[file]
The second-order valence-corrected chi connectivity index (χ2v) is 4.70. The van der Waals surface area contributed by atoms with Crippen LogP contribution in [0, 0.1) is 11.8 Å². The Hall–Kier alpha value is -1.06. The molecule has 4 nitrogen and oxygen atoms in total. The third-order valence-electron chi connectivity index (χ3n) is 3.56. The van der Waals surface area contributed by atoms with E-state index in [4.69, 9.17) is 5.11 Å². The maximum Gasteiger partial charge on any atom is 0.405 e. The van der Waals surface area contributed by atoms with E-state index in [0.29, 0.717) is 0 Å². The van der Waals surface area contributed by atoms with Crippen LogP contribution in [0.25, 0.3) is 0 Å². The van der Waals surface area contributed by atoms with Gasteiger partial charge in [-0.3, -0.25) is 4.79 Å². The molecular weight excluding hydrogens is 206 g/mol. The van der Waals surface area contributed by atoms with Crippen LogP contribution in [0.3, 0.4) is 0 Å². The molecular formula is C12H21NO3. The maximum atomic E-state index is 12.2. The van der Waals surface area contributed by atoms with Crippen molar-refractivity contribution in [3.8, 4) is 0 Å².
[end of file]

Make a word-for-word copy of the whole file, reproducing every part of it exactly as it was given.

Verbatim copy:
The second-order valence-corrected chi connectivity index (χ2v) is 4.70. The van der Waals surface area contributed by atoms with Crippen LogP contribution in [0, 0.1) is 11.8 Å². The Hall–Kier alpha value is -1.06. The molecule has 4 nitrogen and oxygen atoms in total. The third-order valence-electron chi connectivity index (χ3n) is 3.56. The van der Waals surface area contributed by atoms with E-state index in [4.69, 9.17) is 5.11 Å². The maximum Gasteiger partial charge on any atom is 0.405 e. The van der Waals surface area contributed by atoms with E-state index in [0.29, 0.717) is 0 Å². The van der Waals surface area contributed by atoms with Crippen LogP contribution in [0.25, 0.3) is 0 Å². The van der Waals surface area contributed by atoms with Gasteiger partial charge in [-0.3, -0.25) is 4.79 Å². The molecular weight excluding hydrogens is 206 g/mol. The van der Waals surface area contributed by atoms with Crippen LogP contribution in [0.3, 0.4) is 0 Å². The molecular formula is C12H21NO3. The maximum atomic E-state index is 12.2. The van der Waals surface area contributed by atoms with Crippen molar-refractivity contribution in [3.8, 4) is 0 Å².